[Adam Langer] A few studies have suggested that symptoms of asthma and allergies are less common among children who lived on a farm or drank farm milk—now that’s not necessarily raw milk, just milk from their farm. Many of the families said they boiled their farm milk, which is essentially the same as pasteurizing it. Other studies have not found any link at all. The authors of these studies have not recommended raw milk because of the danger of serious infections. Considering the definite, proven potential for serious illness or even death from consuming raw milk products, the unproven possibility that raw milk might give some small protection from asthma or allergies is just not worth it.
[Maureen Marshall] What does CDC advise?
[Adam Langer] CDC strongly recommends that nonpasteurized milk and fresh soft cheeses, like Mexican style queso fresco, that are made from raw milk, not be consumed. The risk of serious illness or death is just too high. Also, an important finding from our study is that states that did not allow raw dairy products to be legally sold had a lower risk of outbreaks from these products. We want state officials to have access to this information when they are considering what laws and regulations regarding raw dairy products will best serve their residents.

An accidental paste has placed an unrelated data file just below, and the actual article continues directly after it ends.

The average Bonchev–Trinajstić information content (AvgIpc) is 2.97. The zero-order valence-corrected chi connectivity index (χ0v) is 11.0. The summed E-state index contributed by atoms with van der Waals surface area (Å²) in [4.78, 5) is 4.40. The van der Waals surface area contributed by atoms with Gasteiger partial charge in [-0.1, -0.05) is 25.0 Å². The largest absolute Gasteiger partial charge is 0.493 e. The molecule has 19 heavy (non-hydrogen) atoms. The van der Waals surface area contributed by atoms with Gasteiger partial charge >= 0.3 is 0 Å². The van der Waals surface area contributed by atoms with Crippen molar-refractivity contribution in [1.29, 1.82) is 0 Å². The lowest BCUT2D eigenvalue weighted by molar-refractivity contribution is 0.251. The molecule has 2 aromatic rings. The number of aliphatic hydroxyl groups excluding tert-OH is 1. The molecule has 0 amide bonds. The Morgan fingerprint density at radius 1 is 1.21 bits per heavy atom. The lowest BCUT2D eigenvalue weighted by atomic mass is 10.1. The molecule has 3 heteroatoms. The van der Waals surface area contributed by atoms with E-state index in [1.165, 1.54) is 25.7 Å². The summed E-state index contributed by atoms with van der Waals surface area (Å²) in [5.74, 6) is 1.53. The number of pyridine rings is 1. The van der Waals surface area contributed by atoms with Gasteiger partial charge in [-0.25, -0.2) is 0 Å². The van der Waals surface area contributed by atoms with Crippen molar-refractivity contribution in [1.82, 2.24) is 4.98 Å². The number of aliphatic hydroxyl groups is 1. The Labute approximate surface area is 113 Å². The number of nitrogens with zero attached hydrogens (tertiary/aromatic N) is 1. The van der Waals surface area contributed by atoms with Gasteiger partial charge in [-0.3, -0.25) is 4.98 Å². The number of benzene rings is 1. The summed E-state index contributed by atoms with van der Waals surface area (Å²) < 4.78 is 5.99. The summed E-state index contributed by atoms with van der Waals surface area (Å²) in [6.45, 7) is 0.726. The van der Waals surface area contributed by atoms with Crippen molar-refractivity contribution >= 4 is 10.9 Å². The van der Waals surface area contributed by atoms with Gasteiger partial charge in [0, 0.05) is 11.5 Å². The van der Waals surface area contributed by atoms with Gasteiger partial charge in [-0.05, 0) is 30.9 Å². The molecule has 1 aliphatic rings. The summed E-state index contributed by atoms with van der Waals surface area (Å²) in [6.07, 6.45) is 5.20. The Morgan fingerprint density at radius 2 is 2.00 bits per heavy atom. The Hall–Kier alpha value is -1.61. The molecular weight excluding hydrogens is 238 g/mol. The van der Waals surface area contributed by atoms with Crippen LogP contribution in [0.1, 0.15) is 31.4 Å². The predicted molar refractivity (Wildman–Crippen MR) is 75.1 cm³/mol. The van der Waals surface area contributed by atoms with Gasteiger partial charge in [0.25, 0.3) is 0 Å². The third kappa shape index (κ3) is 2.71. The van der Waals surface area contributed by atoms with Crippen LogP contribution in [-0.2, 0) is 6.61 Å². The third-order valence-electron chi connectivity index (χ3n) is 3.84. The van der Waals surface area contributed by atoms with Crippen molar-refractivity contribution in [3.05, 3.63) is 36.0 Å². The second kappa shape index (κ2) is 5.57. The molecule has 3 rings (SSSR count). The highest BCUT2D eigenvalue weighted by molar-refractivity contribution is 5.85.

[Maureen Marshall] Thanks, Dr. Langer. I’ve been talking with Dr. Adam Langer about his paper, Nonpasteurized Dairy Products. Disease Outbreaks, and State Laws—United States, 1993- 2006, which appears in the March 2012 issue of CDC's journal, Emerging Infectious Diseases. You can see the entire article online at www.cdc.gov/eid.
If you’d like to comment on this podcast, send an email to firstname.lastname@example.org. That’s e-i-d-editor - one word - at c-d-c-dot-gov. I’m Maureen Marshall, for Emerging Infectious Diseases.